Almost a third of first-year students have either already dropped out of university or are thinking of leaving in the summer, survey finds

As well as citing the expense of university, many students say they feel ‘disenchanted with further education’

Aftab Ali
Student Editor
Tuesday 12 January 2016 13:15 GMT
The stress of leaving home for the first time and trying to adapt to a life of studying is said too be 'too much pressure' for some freshers
The stress of leaving home for the first time and trying to adapt to a life of studying is said too be 'too much pressure' for some freshers (Adam Berry/Getty Images)

The festive break is meant to act as a breather, allowing for students to wind down and get ready for heading back to face lectures, seminars, assessments, and exams galore, all with a fresh mindset and new, resolution-filled attitude.

This though, it seems, has not applied for many of the students of 2016 as, according to new research, 27 per cent of freshers have seen in the new year by either dropping out of their course or revealed they are contemplating making the bold move come summer.

Online discount and voucher codes site, MyVoucherCodes, surveyed just over 1,200 students from across the UK over Christmas to find a little under a third were either not heading back this month - or were seriously thinking of not heading back - because of the expense, not liking the course they had chosen, or not liking the university they were at.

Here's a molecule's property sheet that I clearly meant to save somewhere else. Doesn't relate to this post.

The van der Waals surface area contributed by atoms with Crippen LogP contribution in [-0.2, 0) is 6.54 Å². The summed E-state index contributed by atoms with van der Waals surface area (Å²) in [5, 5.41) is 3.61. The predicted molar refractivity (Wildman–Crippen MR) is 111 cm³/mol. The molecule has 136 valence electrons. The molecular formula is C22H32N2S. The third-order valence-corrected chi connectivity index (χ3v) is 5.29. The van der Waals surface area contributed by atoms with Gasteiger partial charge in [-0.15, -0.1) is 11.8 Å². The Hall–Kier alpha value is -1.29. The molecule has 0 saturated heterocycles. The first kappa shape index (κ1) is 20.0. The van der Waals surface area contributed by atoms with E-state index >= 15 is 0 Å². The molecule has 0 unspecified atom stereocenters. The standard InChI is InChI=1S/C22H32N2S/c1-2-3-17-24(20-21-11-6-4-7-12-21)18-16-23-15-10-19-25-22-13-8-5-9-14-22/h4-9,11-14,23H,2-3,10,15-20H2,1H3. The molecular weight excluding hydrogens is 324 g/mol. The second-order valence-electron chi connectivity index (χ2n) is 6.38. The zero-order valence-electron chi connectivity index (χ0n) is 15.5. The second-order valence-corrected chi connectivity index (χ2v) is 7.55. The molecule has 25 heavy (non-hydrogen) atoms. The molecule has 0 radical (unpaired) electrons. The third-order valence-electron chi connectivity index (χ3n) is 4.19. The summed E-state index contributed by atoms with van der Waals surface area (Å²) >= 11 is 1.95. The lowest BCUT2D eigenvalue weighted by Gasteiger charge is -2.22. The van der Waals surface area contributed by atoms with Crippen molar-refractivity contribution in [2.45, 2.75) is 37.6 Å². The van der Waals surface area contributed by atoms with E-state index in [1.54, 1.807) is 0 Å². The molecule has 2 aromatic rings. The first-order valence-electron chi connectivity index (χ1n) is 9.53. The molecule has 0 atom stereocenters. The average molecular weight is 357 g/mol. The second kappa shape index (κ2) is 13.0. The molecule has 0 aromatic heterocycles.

Other reasons cited were that they had either found full-time employment or felt they were “disenchanted with further education.”

Psychotherapist and researcher in psychological wellbeing at the University of Derby, Gareth Hughes, offered some tips for students to help boost their second-term experience in order to ensure students make the decision that is right for them, including making as many new friends and getting involved in as many on and off-campus activities as possible.

He said: “No matter how many activities and events students cram into the first term, they will still benefit from trying new things and meeting new people. First-year students should try joining some new students’ union clubs and societies. If they are worried about making friends, they can contact their university’s student wellbeing service.”

As well as adopt a healthier lifestyle, he also suggested students take control of time management by implementing a balanced timetable to ward off stress when deadlines approach, and added the importance of budgeting to keep anxiety at bay .

Hughes said: “Students should work out how much they’re going to spend on food each week and stick to that budget. Otherwise, they could be eating like a king at the start of term, and recycling their teabags by the end.”

Reflecting on the study’s results, the discount site’s founder, Mark Pearson, described how leaving home for the first time, and being surrounded by strangers and studying, can be “too much for some students.”

Along with this, he said feelings of self-doubt and worries over finances can be too much pressure for some freshers too, and added: “For others, gaining a full-time job in the sector you wish to work in before you have finished your degree might be a prospect that’s too good to turn down as well, especially with the rising costs associated with gaining a degree.

“For some students, the costs don’t always outweigh the benefits, especially considering the current job market and issues young people in the UK face. This can leave many feeling discouraged with the whole further and higher education system.”

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